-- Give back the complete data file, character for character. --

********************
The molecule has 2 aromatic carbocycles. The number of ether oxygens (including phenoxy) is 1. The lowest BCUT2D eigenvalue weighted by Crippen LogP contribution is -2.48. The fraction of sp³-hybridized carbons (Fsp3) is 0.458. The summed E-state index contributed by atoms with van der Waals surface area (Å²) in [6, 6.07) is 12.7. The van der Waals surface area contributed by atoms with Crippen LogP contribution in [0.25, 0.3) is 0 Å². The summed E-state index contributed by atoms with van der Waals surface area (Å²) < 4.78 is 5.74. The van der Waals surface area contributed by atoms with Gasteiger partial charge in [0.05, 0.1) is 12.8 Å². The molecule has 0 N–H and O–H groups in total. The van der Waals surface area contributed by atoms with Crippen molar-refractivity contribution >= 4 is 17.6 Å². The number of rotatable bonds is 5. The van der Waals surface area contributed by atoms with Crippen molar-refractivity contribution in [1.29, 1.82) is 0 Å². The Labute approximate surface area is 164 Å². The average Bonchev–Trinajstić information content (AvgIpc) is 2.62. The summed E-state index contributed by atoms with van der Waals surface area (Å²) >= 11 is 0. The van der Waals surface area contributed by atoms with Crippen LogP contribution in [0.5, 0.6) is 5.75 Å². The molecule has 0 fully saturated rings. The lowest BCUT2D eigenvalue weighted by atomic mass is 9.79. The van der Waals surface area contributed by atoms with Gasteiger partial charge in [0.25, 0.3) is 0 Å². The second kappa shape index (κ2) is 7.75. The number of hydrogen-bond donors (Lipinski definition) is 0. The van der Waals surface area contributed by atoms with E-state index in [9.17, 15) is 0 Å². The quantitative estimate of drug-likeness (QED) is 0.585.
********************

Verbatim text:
The molecule has 2 aromatic carbocycles. The number of ether oxygens (including phenoxy) is 1. The lowest BCUT2D eigenvalue weighted by Crippen LogP contribution is -2.48. The fraction of sp³-hybridized carbons (Fsp3) is 0.458. The summed E-state index contributed by atoms with van der Waals surface area (Å²) in [6, 6.07) is 12.7. The van der Waals surface area contributed by atoms with Crippen LogP contribution in [0.25, 0.3) is 0 Å². The summed E-state index contributed by atoms with van der Waals surface area (Å²) < 4.78 is 5.74. The van der Waals surface area contributed by atoms with Gasteiger partial charge in [0.05, 0.1) is 12.8 Å². The molecule has 0 N–H and O–H groups in total. The van der Waals surface area contributed by atoms with Crippen molar-refractivity contribution >= 4 is 17.6 Å². The number of rotatable bonds is 5. The van der Waals surface area contributed by atoms with Crippen molar-refractivity contribution in [1.29, 1.82) is 0 Å². The Labute approximate surface area is 164 Å². The average Bonchev–Trinajstić information content (AvgIpc) is 2.62. The summed E-state index contributed by atoms with van der Waals surface area (Å²) >= 11 is 0. The van der Waals surface area contributed by atoms with Crippen LogP contribution in [0.5, 0.6) is 5.75 Å². The molecule has 0 fully saturated rings. The lowest BCUT2D eigenvalue weighted by atomic mass is 9.79. The van der Waals surface area contributed by atoms with Gasteiger partial charge in [0.25, 0.3) is 0 Å². The second kappa shape index (κ2) is 7.75. The number of hydrogen-bond donors (Lipinski definition) is 0. The van der Waals surface area contributed by atoms with E-state index in [9.17, 15) is 0 Å². The quantitative estimate of drug-likeness (QED) is 0.585.